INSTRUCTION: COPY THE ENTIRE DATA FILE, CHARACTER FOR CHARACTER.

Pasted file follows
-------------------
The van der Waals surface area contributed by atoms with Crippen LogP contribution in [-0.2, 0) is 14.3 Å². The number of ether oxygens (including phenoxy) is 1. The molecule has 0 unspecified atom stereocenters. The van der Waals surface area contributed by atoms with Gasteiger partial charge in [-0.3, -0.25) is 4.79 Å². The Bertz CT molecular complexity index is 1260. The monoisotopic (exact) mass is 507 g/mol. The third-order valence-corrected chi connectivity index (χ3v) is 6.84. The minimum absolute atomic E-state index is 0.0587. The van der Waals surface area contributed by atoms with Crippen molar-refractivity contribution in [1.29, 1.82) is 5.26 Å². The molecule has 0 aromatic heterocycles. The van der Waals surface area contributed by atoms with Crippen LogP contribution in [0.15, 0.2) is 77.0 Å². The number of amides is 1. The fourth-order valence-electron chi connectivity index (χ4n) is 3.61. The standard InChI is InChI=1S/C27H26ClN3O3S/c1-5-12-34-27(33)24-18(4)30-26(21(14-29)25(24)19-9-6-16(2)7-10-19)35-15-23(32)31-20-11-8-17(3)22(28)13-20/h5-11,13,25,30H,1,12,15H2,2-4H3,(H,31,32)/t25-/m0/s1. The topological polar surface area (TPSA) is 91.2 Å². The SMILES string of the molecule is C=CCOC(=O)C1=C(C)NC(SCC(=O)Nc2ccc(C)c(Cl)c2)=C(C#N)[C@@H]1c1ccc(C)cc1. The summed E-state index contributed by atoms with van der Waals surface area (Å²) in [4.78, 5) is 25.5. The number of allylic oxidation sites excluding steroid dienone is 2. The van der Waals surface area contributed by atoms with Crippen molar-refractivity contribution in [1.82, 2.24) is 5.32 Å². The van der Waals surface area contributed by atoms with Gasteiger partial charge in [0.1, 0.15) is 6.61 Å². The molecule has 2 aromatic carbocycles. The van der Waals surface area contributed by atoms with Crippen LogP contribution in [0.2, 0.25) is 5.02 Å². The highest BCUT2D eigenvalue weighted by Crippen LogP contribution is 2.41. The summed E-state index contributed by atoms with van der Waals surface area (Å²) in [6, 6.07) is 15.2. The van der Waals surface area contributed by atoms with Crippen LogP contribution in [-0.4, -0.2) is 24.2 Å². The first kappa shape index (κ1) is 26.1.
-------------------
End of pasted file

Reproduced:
The van der Waals surface area contributed by atoms with Crippen LogP contribution in [-0.2, 0) is 14.3 Å². The number of ether oxygens (including phenoxy) is 1. The molecule has 0 unspecified atom stereocenters. The van der Waals surface area contributed by atoms with Gasteiger partial charge in [-0.3, -0.25) is 4.79 Å². The Bertz CT molecular complexity index is 1260. The monoisotopic (exact) mass is 507 g/mol. The third-order valence-corrected chi connectivity index (χ3v) is 6.84. The minimum absolute atomic E-state index is 0.0587. The van der Waals surface area contributed by atoms with Crippen molar-refractivity contribution in [1.29, 1.82) is 5.26 Å². The molecule has 0 aromatic heterocycles. The van der Waals surface area contributed by atoms with Crippen LogP contribution in [0.15, 0.2) is 77.0 Å². The number of amides is 1. The fourth-order valence-electron chi connectivity index (χ4n) is 3.61. The standard InChI is InChI=1S/C27H26ClN3O3S/c1-5-12-34-27(33)24-18(4)30-26(21(14-29)25(24)19-9-6-16(2)7-10-19)35-15-23(32)31-20-11-8-17(3)22(28)13-20/h5-11,13,25,30H,1,12,15H2,2-4H3,(H,31,32)/t25-/m0/s1. The topological polar surface area (TPSA) is 91.2 Å². The SMILES string of the molecule is C=CCOC(=O)C1=C(C)NC(SCC(=O)Nc2ccc(C)c(Cl)c2)=C(C#N)[C@@H]1c1ccc(C)cc1. The summed E-state index contributed by atoms with van der Waals surface area (Å²) in [4.78, 5) is 25.5. The number of allylic oxidation sites excluding steroid dienone is 2. The van der Waals surface area contributed by atoms with Crippen molar-refractivity contribution in [1.82, 2.24) is 5.32 Å². The van der Waals surface area contributed by atoms with Gasteiger partial charge in [0.1, 0.15) is 6.61 Å². The molecule has 2 aromatic carbocycles. The van der Waals surface area contributed by atoms with Crippen LogP contribution in [0.2, 0.25) is 5.02 Å². The highest BCUT2D eigenvalue weighted by Crippen LogP contribution is 2.41. The summed E-state index contributed by atoms with van der Waals surface area (Å²) in [6, 6.07) is 15.2. The van der Waals surface area contributed by atoms with Crippen LogP contribution in [-0.4, -0.2) is 24.2 Å². The first kappa shape index (κ1) is 26.1.